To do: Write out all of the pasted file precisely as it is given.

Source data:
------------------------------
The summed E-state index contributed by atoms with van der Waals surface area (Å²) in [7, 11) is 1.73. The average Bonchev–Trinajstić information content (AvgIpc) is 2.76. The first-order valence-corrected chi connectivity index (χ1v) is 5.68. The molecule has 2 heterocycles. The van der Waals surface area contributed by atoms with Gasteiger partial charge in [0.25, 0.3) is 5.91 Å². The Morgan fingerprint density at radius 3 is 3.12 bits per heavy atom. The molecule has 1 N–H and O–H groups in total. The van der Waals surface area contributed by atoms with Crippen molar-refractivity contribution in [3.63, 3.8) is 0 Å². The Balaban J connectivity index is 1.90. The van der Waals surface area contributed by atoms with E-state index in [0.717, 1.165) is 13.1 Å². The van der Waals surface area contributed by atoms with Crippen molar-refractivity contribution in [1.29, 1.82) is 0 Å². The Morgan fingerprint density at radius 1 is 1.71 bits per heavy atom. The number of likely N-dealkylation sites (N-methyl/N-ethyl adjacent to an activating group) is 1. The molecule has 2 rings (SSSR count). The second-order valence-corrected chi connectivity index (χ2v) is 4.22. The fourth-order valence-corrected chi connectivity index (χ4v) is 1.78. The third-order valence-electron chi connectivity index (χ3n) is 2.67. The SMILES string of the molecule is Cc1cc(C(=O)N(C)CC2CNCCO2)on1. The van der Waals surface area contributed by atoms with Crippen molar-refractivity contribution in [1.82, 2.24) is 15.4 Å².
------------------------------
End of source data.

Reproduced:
The summed E-state index contributed by atoms with van der Waals surface area (Å²) in [7, 11) is 1.73. The average Bonchev–Trinajstić information content (AvgIpc) is 2.76. The first-order valence-corrected chi connectivity index (χ1v) is 5.68. The molecule has 2 heterocycles. The van der Waals surface area contributed by atoms with Gasteiger partial charge in [0.25, 0.3) is 5.91 Å². The Morgan fingerprint density at radius 3 is 3.12 bits per heavy atom. The molecule has 1 N–H and O–H groups in total. The van der Waals surface area contributed by atoms with Crippen molar-refractivity contribution in [3.63, 3.8) is 0 Å². The Balaban J connectivity index is 1.90. The van der Waals surface area contributed by atoms with E-state index in [0.717, 1.165) is 13.1 Å². The van der Waals surface area contributed by atoms with Crippen molar-refractivity contribution in [1.29, 1.82) is 0 Å². The Morgan fingerprint density at radius 1 is 1.71 bits per heavy atom. The number of likely N-dealkylation sites (N-methyl/N-ethyl adjacent to an activating group) is 1. The molecule has 2 rings (SSSR count). The second-order valence-corrected chi connectivity index (χ2v) is 4.22. The fourth-order valence-corrected chi connectivity index (χ4v) is 1.78. The third-order valence-electron chi connectivity index (χ3n) is 2.67. The SMILES string of the molecule is Cc1cc(C(=O)N(C)CC2CNCCO2)on1. The van der Waals surface area contributed by atoms with Crippen molar-refractivity contribution in [1.82, 2.24) is 15.4 Å².